The film references tend to term it "overlooked," but there are many of us who never forgot the wonderful comedy Smile from its theatrical release in 1975. '75 was a great year for movies, and it could be that Smile, like the fresh-faced competitors that populate it, just faced some really rough competition that year; maybe, in the company of Nashville, The Story of Adèle H., One Flew Over the Cuckoo's Nest, Dog Day Afternoon, Grey Gardens, Monty Python and the Holy Grail, and so on, this relatively modest beauty fades into the wallpaper. Maybe its comparatively adult wit would get lost among the frantic adolescence of screen comedy in any year. Whatever the reason, it's a pleasure to welcome back a really funny and distinctively American satire, now available on DVD.
Smile charts the progress of a round of finals for the fictitious Young American Miss pageant being held in Santa Rosa, California. The civic force behind this event is a community-minded car salesman named Big Bob Freelander (Bruce Dern), a yokel with good intentions, an abiding optimism, and an inexhaustible reserve of clichéd bromides about the importance of a positive attitude. Brenda DiCarlo (Barbara Feldon) acts as pageant coordinator and den mother to the young contestants; her husband Andy's suicidal tendencies are exacerbated, rather than quelled, by all the forced goodwill she radiates and by the pageant's general, bright, can-do American vibe. Big Bob, especially, finds this mystifying - what on Earth is there to be blue about in a land of such copious opportunity and beautiful young women such as ours? - and the best advice he can muster for his desperate friend is to "go out there and have some fun."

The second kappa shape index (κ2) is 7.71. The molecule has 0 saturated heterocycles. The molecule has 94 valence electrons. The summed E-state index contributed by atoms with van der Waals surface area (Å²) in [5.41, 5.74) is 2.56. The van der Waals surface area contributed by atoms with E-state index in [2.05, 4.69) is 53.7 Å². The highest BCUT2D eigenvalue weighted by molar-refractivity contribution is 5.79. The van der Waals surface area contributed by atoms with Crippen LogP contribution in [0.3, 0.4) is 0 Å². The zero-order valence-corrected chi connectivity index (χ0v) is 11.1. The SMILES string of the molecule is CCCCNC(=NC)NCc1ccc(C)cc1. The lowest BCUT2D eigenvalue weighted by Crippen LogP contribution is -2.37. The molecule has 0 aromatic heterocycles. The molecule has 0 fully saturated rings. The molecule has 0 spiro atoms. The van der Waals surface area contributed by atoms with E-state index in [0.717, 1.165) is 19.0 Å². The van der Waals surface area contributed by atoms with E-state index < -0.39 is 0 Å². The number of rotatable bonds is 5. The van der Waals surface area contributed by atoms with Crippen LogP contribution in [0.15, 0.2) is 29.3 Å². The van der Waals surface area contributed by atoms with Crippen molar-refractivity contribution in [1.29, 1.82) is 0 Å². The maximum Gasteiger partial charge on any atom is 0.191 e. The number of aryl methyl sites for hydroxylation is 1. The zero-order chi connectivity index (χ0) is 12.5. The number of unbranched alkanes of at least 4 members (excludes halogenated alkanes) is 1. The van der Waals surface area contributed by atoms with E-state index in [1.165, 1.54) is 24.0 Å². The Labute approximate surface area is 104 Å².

Smile's best sequences, though, are those involving the Young American Misses themselves. In these roles, a wealth of young talent appears: Annette O'Toole, Colleen Camp, Joan Prather, Maria O'Brien, and even a young Melanie Griffith. One contestant desperately instructs the audience on how to pack a suitcase for the talent portion of the competition. Another plays up her Mexican-American heritage with such patriotic gusto that you long to drive a stake through her heart. Director Michael Ritchie and screenwriter Jerry Belson play these young women for gags, but the humor has no cruelty to it; we laugh at the contestants' shapeless dancing, their wobbling comportment and doe-eyed pliability, but there's no question that they have our sympathy.
Smile was a product of a cynical era in American life, following as it did on the heels of Watergate and the Vietnam War, and its mockery of the sunny, unexamined optimism of its principals is thus that much more surprising in its good-naturedness. A peripheral joy of the film is the extent to which it functions as a document of the decade in which the happy face, avocado green and harvest gold, leisure suits, and the music of Bread rose to cultural prominence. Smile, from its groovy opening credits on, is like a season of I Love the '70s condensed into two hours, and in its intimation that this is a uniquely disposable culture it's decades ahead of VH-1.